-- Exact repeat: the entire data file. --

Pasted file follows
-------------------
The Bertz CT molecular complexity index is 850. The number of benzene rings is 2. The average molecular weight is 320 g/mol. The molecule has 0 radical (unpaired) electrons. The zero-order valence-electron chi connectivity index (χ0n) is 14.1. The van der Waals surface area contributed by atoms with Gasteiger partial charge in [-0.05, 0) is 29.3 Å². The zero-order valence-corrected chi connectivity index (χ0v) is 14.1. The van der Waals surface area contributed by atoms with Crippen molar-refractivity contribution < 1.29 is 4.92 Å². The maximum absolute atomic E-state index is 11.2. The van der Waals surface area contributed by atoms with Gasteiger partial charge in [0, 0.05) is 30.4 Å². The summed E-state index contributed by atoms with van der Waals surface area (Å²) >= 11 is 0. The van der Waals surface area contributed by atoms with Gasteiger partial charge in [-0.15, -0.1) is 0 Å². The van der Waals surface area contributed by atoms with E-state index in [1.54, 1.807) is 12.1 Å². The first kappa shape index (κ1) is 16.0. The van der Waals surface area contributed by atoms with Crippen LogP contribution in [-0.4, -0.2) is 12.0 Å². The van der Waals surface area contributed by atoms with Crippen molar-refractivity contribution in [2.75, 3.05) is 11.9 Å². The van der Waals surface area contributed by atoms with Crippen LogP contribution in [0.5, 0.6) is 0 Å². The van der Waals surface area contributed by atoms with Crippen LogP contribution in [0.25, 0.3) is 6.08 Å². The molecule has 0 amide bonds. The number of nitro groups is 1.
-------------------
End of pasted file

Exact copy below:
The Bertz CT molecular complexity index is 850. The number of benzene rings is 2. The average molecular weight is 320 g/mol. The molecule has 0 radical (unpaired) electrons. The zero-order valence-electron chi connectivity index (χ0n) is 14.1. The van der Waals surface area contributed by atoms with Gasteiger partial charge in [-0.05, 0) is 29.3 Å². The zero-order valence-corrected chi connectivity index (χ0v) is 14.1. The van der Waals surface area contributed by atoms with Crippen molar-refractivity contribution < 1.29 is 4.92 Å². The maximum absolute atomic E-state index is 11.2. The van der Waals surface area contributed by atoms with Gasteiger partial charge in [0, 0.05) is 30.4 Å². The summed E-state index contributed by atoms with van der Waals surface area (Å²) >= 11 is 0. The van der Waals surface area contributed by atoms with Gasteiger partial charge in [-0.15, -0.1) is 0 Å². The van der Waals surface area contributed by atoms with E-state index in [1.54, 1.807) is 12.1 Å². The first kappa shape index (κ1) is 16.0. The van der Waals surface area contributed by atoms with Crippen LogP contribution in [-0.4, -0.2) is 12.0 Å². The van der Waals surface area contributed by atoms with Crippen molar-refractivity contribution in [2.75, 3.05) is 11.9 Å². The van der Waals surface area contributed by atoms with Crippen LogP contribution in [0.5, 0.6) is 0 Å². The van der Waals surface area contributed by atoms with Crippen LogP contribution in [0.25, 0.3) is 6.08 Å². The molecule has 0 amide bonds. The number of nitro groups is 1.